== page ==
“The market for cybersecurity products continues to grow, growth that is renewed and reinvigorated by a C-level focus on trust. Today’s new trust environment introduces new variables that go beyond the traditional ideas of security, risk and compliance, introducing concepts of privacy and ethical business operations. “Trust is addressed in consideration of the relationships (B2B, B2C, B2E and G2C) and the attributes of interaction (people, technology, organization, culture and process). Given the complexity of implementing Trust, cybersecurity vendors are the clear beneficiaries,” said Frank Dickson, program vice president, Cybersecurity Products at IDC. Services will receive the largest share of security spending in 2019 with more than $47 billion going toward managed security services, integration services, consulting services, and IT education and training. Services will also have the fastest spending growth with a five-year CAGR of 11.2%.
Thanks to its distributed nature, edge computing can empower service providers to offer new solutions and services that simultaneously increase revenue streams and reduce network transport costs. Consider applications that require ultra-low latency (self-driving cars) or high bandwidth (video surveillance). By leveraging edge computing, service providers can choose to bring these services to market via infrastructure-as-a-service (IaaS) or platform-as-a-service (PaaS) options – all depending on how deep they want to be in the value chain. Services of this nature cannot be offered via traditional public cloud. Although we’re still in the early stages of edge computing’s evolution, we can confidently expect a host of influential IoT use cases to break into the mainstream in the coming years. For example, the development of Augmented Reality (AR), Virtual Reality (VR) and mobile gaming applications are already enthusiastically incorporating edge computing capabilities, increasingly reaping the benefits of rapid responsiveness in the face of high-bandwidth usage.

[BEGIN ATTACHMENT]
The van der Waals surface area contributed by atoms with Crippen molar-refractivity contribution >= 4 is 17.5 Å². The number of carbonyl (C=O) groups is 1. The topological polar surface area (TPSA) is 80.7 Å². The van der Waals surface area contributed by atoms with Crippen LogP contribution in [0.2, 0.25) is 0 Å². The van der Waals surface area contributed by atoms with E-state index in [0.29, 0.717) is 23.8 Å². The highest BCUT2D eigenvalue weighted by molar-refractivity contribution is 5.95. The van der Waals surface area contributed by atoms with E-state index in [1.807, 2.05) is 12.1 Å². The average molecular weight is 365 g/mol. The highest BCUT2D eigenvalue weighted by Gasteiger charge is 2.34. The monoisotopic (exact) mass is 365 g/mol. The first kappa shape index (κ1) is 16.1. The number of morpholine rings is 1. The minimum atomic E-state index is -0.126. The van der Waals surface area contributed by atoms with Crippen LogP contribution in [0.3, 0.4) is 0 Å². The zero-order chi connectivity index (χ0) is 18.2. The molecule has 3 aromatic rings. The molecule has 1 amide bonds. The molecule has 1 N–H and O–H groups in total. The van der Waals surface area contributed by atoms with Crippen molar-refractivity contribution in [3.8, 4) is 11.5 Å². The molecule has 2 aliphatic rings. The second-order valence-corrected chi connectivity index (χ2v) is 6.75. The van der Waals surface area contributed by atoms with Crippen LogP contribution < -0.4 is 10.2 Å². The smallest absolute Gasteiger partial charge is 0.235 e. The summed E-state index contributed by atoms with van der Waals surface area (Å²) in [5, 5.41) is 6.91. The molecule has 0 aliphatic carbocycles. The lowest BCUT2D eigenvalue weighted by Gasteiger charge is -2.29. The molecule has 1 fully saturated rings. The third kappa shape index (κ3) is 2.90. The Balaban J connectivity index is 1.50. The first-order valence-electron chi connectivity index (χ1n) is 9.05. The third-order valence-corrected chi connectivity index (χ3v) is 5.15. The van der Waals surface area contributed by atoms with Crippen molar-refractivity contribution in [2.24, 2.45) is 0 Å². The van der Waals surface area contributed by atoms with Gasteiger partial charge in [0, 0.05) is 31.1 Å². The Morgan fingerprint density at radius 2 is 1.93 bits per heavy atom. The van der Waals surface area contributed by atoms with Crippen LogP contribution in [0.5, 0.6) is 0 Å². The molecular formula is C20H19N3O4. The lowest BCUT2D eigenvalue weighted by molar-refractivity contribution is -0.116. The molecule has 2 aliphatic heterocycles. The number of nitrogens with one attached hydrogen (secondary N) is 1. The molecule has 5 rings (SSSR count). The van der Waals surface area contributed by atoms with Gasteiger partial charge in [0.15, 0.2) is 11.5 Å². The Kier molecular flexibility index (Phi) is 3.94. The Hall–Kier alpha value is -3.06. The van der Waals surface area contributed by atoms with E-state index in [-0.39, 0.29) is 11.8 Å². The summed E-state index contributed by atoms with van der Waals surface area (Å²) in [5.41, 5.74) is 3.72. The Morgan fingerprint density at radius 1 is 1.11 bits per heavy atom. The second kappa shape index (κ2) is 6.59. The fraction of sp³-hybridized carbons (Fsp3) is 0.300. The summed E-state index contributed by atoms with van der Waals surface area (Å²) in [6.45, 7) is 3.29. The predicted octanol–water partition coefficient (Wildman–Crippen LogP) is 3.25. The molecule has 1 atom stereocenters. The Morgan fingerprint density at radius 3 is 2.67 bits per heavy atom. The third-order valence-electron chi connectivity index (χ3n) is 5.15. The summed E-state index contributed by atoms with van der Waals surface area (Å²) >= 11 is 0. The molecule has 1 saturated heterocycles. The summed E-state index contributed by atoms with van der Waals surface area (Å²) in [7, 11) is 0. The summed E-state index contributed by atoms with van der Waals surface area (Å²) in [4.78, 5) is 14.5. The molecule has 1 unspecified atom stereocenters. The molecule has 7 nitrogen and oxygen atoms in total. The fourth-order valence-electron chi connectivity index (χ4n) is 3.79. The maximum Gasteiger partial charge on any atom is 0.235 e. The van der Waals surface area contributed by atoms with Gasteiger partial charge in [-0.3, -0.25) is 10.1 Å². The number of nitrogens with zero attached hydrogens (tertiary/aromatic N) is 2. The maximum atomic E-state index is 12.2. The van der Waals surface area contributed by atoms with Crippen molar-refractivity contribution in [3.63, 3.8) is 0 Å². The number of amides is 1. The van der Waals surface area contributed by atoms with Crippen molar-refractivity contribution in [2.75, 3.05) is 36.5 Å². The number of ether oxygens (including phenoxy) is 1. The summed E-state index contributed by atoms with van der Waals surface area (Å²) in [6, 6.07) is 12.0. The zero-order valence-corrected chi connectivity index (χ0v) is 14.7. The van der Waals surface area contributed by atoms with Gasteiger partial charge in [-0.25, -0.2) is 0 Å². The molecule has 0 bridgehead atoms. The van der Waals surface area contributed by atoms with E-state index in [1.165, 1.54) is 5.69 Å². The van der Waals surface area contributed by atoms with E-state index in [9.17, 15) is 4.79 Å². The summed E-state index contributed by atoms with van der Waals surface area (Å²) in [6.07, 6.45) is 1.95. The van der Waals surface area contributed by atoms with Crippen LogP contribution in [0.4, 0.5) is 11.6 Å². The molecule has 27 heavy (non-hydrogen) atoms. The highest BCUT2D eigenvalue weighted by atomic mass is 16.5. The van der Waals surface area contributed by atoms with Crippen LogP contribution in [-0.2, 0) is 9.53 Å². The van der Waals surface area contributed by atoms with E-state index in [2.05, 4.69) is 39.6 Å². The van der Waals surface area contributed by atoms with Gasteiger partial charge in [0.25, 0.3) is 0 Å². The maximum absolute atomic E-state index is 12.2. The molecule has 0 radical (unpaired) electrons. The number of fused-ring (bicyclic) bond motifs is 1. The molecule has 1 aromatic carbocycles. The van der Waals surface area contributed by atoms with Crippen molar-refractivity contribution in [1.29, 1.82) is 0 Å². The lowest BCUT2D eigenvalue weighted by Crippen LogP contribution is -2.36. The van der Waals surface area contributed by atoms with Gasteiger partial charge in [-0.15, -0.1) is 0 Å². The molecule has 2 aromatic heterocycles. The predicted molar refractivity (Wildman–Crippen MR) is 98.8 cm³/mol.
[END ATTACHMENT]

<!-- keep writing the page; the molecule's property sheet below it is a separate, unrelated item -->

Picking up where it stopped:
With the arrival of 5G and the FCC’s recently announced rural broadband initiative, there will be an increased need for in the field training and guidance for technicians that are working in rural areas that may not have the infrastructure and resources those in urban areas typically have access to. With that in mind, telecom companies can utilize computer vision technology to provide real-time training and feedback in the field for their technicians. Additionally, computer vision technologies enable companies to automate the quality control of installations to cut down on technician re-interventions and improve the customer experience. Finally, those within the QSR space can leverage computer vision to provide automated checkout solutions. These intelligent cash registers can reduce the time spent at the check-out to a few seconds. These smart checkouts are easy-to-use cash register terminals equipped with a camera and trained neural networks that are able to recognize more than 10,000 products and/or recipes. By removing the constraints of traditional checkout, the smart checkout can improve the customer experience within quick serve restaurants by reducing queues to fewer than 10 seconds per customer, in some cases.